Example: Take Nick Haas’ blog post, Web Design Techniques: Jean Claude Van Damme‘s School for Web Designers.” Nick’s topic meets our site visitors’ expectations for information (web design techniques), but it’s the theme he used that our readers took delight in: an unexpected connection to the martial arts film star, Jean Claude Van Damme.

That theme also unlocked a source of motivation for Nick, as a content creator: “The article became much easier to write when I connected web design with something that I loved — ’80s martial arts actors/films. It was an instant jolt of inspiration.”

Utility: How to meet your readers’ expectations with great content

When it’s at its best, utility-focused writing gives readers clear instructions for solving an important problem. At a minimum, it’s focused on the reader (rather than on your business), and it helps them address their challenges by providing practical advice. The “utility” of the article is its practical value; it’s the answer to readers’ ever-present question: “What’s in it for me?” To create great content, make sure you meet your audience’s basic expectations — starting with addressing three key considerations:

  • Relevance: Does the post answer a question your audience frequently asks?
  • Accuracy: Is the information in the article correct? Is it spell-checked? Are references cited?
  • Evidence: Does the article support its own assertions with evidence? Quotes, statistics and examples address this. 

A brief note about length: Always try to use short words, sentences, and paragraphs in your content, but you don’t necessarily have to limit yourself to writing short posts. Each post should be as long as it needs to be in order to convey your message (and not a word longer).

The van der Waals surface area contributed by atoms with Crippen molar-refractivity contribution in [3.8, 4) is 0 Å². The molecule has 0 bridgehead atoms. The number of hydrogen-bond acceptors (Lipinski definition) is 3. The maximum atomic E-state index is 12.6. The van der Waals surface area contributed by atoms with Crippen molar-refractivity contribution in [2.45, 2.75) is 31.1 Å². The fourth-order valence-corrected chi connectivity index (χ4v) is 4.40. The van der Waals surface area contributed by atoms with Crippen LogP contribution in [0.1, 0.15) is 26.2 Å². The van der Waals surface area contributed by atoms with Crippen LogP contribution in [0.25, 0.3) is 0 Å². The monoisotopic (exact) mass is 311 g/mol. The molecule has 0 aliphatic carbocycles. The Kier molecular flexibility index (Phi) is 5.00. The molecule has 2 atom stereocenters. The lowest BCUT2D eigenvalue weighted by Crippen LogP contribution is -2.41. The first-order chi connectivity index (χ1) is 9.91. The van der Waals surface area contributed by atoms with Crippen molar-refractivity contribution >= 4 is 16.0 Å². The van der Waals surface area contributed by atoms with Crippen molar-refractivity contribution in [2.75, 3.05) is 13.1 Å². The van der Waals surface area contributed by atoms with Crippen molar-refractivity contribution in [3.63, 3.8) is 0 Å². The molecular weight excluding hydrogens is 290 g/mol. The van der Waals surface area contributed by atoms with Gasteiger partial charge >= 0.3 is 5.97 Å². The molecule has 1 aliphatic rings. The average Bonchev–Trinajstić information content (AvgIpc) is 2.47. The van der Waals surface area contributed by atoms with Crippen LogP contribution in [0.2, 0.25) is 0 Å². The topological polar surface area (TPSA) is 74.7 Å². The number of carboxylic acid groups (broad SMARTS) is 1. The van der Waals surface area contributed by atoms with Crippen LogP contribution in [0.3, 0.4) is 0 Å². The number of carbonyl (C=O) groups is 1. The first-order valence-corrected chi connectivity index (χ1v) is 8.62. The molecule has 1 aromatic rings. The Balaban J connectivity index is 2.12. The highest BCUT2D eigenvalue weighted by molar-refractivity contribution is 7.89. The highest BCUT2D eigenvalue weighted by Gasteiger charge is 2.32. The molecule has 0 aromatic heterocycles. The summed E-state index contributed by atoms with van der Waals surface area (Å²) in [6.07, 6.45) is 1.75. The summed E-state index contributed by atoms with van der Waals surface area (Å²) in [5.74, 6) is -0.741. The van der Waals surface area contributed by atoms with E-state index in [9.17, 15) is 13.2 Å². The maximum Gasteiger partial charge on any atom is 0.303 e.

So that’s the secret to creating great content: Help your readers in delightful and useful ways (thanks Sonia!). If your content at least accomplishes these two goals, it will be more likely to be read, be shared, rank well, get commented on, and inspire customer action.

For more secrets to better content marketing, join the CMI team at Content Marketing World 2013, September 9–11 in Cleveland, Ohio.

Author: Andy Crestodina

Andy Crestodina is the Strategic Director of Orbit Media, a web design company in Chicago. Andy is also an instructor for the Content Marketing Institute Online Training and Certification program. You can find Andy on and Twitter.

Other posts by Andy Crestodina

  • jaybaer

    Great post Andy. Just change that subhead from Utility to Youtility, and it would be just about perfect! 😉

    • Andy Crestodina

      Strange. Why didn’t spell check catch that? But thanks for the reminder, Jay. Ordering it now!